Seminar day at RAH

Saturday (4/22) was Student Conference Day at Rensselaer at Hartford (RAH).  That's always an enjoyable, if long, day for me.  I supervised nine student papers this year, which is a lot.  Every year I threaten not to do it again, and so far every year I keep doing it.

(Ack. Ignore the link — it's to last year's Student Conference. Sigh.)

The papers were interesting, though.  Students are drawn to "compare and contrast" papers like a magnet, but a friend of mine pointed out that there really aren't that many other options available.  So this year I had compare and contrast papers on Struts vs Spring (which can be used together, of course), Hibernate vs Spring JDBC vs roll your own DAO layer, Framework A vs Framework B (where A and B are Struts, JSF, WebWork, RoR, …), and more.

Still, everyone did a good job.  It's quite low pressure, especially when the presentation is done. 🙂

I guess you could say a good time was had by all.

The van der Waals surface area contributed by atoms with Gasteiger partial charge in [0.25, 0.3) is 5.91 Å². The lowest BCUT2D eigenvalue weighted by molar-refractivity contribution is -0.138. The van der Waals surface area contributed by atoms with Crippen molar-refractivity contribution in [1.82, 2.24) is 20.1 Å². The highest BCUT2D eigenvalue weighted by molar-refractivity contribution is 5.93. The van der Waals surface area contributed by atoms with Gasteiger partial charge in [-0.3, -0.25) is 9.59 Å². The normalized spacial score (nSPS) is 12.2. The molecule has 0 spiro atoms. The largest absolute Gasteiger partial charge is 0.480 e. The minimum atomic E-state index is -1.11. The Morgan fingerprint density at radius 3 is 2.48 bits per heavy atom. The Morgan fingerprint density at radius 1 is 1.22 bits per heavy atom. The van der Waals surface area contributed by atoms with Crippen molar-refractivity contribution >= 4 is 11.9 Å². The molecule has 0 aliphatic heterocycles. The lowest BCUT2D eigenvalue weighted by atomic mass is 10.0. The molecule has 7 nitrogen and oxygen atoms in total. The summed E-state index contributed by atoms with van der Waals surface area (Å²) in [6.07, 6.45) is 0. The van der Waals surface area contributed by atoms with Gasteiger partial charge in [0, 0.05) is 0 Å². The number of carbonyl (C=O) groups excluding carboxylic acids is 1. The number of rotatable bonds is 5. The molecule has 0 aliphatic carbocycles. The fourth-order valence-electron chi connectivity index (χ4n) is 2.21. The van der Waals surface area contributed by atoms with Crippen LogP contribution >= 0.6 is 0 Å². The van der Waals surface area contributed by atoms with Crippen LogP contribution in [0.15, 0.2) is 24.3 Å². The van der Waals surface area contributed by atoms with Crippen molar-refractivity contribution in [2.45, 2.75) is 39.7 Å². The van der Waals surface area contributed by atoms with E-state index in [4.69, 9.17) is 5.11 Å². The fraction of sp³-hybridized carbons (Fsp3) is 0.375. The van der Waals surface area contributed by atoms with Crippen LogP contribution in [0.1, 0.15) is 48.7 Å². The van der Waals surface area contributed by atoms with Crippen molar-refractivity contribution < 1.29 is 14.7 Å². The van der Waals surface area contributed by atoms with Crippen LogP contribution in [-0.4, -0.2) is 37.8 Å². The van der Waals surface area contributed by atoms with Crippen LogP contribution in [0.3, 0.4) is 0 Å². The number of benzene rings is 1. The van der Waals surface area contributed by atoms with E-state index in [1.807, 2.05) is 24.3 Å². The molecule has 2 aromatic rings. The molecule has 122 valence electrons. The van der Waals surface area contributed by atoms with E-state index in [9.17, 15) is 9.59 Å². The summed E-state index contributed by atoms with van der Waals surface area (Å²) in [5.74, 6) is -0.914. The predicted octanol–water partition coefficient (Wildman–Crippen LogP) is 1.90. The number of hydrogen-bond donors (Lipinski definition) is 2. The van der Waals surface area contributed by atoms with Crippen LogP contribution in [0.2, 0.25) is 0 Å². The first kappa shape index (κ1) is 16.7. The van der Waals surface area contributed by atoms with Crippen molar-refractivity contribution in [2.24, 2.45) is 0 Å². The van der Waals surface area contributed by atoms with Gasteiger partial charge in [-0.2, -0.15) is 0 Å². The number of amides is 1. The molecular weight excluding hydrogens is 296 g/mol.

The (understandable) arrogance of the Rails team

Back in March, I had the pleasure of attending a No Fluff Just Stuff conference in Danvers, MA. I really enjoyed it and learned a ton about the hot technologies these days.

One of the people I went to see was Dave Thomas. His list of accomplishments is extraordinary. In addition to being the author of the pickaxe ("Programming Ruby") and the main co-author on the definitive Rails book ("Agile Web Development with Rails"), he also wrote "The Pragmatic Programmer" with Andy Hunt and then built a publishing company to sell it. See The Pragmatic Programmers web site for details.

In person he's a great speaker. He's witty and clever, with lots of amusing anecdotes to tell. He also is not afraid to take on the dysfunctional development practices in the industry. He gave the keynote speech at the conference, talking about cargo cults and other stupid practices in software development.